This means that virtually any hardware with these drivers is going to be hardware you can use in your hackintosh build. Additionally, the talented people on the internet have developed their own open source drivers for non-Mac hardware in order to provide additional options for your hackintosh. While all of these efforts only span a small percentage of the available hardware on the market, it still provides you with a lot of great choices.
Many motherboards, graphics cards, and processors are compatible thanks to these combined efforts. The next question is, how do you know what is and isn't compatible? Like we've already discussed, if Apple has used the part before, that's generally a good sign that you can use it, too. That said, you always want to double-check when you're putting your hardware list together.
To help you out, we've created a hackintosh hardware buyer's guide so you can figure out what will and will not work. Follow that guide when choosing your hardware and you should be good to go.
You can also reference our Hack Pro and Hack Mini builds, or just use the sample build provided at the end of this section. Once you have your hardware you're going to need to assemble it into a working computer. We have an entire night school course on computer building , but this specific lesson will walk you through how to build your first computer. Follow it diligently, read your motherboard and case manuals closely , and you should have a functional machine in no time.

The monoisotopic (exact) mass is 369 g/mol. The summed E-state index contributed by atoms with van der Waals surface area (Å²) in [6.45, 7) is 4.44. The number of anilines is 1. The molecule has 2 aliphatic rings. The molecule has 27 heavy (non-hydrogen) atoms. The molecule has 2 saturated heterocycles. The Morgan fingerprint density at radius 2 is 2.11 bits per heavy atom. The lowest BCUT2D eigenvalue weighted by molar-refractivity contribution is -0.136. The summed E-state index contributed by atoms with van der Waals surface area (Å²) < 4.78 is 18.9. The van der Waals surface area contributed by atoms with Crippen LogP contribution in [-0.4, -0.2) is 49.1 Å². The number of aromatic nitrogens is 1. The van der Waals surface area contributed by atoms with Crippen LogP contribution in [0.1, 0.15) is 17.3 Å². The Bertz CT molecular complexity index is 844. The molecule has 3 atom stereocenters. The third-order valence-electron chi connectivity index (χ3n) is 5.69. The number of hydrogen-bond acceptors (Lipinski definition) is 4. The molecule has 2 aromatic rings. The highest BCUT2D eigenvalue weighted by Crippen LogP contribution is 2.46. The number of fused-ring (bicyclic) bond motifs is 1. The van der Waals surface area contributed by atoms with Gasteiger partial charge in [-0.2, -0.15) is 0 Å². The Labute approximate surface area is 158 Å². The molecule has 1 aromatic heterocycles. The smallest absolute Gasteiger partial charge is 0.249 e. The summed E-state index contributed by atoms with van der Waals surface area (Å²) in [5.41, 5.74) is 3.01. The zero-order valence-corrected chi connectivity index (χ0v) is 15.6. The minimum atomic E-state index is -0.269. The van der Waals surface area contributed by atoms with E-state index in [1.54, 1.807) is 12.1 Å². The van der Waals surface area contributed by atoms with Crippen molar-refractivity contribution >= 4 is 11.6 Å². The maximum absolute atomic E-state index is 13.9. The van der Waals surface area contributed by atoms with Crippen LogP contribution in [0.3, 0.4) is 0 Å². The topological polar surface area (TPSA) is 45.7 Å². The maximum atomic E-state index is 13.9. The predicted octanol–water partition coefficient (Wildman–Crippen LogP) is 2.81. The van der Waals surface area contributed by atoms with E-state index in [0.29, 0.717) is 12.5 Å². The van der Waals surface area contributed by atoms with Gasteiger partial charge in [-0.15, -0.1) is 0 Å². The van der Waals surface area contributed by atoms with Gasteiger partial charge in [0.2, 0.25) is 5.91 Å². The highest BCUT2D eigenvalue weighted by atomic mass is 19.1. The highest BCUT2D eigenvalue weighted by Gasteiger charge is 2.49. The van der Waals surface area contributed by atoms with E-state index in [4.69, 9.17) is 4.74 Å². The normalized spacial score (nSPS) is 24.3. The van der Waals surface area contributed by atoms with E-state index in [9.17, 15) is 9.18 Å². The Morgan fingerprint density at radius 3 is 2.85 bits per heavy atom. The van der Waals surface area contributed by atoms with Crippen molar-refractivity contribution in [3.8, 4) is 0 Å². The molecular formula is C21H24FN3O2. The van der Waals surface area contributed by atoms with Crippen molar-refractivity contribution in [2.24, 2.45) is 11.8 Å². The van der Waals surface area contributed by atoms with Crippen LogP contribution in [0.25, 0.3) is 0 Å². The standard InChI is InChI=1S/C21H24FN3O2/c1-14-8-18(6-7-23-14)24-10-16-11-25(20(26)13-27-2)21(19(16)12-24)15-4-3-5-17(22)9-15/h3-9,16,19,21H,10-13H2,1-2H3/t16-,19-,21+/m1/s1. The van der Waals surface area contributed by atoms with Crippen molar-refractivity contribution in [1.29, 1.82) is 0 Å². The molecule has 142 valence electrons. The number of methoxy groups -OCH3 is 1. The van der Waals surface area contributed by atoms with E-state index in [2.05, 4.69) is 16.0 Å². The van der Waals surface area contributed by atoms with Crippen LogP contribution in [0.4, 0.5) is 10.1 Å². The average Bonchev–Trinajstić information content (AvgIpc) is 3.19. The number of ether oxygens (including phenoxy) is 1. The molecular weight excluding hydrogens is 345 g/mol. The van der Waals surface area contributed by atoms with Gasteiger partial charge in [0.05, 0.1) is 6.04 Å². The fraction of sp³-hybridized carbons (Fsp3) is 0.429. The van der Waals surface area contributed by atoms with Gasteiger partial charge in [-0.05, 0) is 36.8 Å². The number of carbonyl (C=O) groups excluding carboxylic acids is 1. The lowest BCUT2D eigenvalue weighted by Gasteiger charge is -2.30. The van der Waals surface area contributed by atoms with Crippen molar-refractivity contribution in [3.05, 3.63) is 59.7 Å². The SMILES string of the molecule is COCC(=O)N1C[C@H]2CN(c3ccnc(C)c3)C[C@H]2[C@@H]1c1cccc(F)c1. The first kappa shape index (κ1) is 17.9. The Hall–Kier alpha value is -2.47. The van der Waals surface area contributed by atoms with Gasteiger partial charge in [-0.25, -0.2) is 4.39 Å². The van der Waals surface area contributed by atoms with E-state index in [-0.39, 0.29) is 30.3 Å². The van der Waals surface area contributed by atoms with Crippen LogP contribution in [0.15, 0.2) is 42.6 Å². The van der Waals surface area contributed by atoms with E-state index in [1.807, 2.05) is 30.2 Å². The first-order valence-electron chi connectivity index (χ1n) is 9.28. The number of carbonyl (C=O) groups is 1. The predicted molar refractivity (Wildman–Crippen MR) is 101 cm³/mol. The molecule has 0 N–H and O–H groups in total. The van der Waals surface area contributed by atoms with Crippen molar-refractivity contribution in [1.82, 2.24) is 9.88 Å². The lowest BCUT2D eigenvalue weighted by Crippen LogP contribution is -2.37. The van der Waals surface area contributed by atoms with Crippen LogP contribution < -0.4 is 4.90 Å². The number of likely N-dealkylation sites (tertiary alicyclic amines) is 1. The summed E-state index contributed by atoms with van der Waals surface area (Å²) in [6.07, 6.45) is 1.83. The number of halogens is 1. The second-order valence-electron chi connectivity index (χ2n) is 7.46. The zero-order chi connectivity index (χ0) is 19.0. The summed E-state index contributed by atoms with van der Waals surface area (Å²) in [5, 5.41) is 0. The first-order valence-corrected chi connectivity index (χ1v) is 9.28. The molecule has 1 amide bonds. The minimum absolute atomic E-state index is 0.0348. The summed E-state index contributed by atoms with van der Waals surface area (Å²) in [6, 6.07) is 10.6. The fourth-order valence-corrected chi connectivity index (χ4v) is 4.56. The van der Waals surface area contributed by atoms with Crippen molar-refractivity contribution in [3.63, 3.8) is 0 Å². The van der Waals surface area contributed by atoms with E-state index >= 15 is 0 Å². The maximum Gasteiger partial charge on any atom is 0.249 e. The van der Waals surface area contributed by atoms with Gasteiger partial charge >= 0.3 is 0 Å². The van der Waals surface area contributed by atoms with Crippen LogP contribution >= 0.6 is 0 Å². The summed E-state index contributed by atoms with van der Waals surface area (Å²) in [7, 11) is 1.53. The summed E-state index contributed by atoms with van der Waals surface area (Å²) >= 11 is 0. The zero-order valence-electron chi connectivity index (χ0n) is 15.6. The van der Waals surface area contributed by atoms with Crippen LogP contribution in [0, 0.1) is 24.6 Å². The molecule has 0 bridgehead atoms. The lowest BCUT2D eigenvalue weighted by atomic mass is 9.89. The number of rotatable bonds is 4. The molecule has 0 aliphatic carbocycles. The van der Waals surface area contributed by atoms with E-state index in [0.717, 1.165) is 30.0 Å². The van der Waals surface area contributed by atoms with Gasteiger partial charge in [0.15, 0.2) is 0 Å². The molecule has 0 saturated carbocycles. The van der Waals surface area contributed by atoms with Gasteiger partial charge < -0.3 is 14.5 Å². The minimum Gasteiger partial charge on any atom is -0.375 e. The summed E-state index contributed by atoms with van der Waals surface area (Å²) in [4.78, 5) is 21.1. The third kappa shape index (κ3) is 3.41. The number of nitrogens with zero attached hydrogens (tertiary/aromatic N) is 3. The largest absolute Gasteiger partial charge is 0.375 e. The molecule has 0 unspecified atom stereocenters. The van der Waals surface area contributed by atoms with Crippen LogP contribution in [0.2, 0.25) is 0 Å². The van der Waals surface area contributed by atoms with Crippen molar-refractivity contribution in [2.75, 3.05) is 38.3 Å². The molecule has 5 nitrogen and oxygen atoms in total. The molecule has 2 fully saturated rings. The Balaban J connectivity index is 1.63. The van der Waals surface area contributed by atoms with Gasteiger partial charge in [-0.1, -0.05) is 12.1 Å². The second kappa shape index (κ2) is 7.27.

With the resources we've discussed, you should be all set to build your hackintosh. Before we move on, however, let's take a look at a sample build with the latest hardware, compatible with OS X Mavericks so you can get an idea of what a basic hardware shopping list looks like. This is an actual hackintosh we've built, based on hardware suggested by tonymacx Here's the list of parts last updated on March 6th, That sample build can get you hackintoshing on the cheap, but that's not the only way to do it.
We've posted tons of other builds.
Install Hackintosh Mavericks on Your PC AKA Niresh Mavericks
However you want to go about it, be sure to read our a hackintosh hardware buyer's guide if you want help with selecting your parts. By this point you should have purchased your parts, built your computer, and turned it on to make sure everything is functioning. If all systems are go, it's time to move on to the installation process. Installing Mac OS X on hackintosh hardware involves a bit more than just popping in a DVD, choosing a boot volume, and clicking a button.
This is going to be a fairly in-depth process that requires a number of tools. Before getting started, be sure you have the following: Make sure you have the latest version! UniBeast, available from tonymacx MultiBeast, also available from tonymacx You want version 6.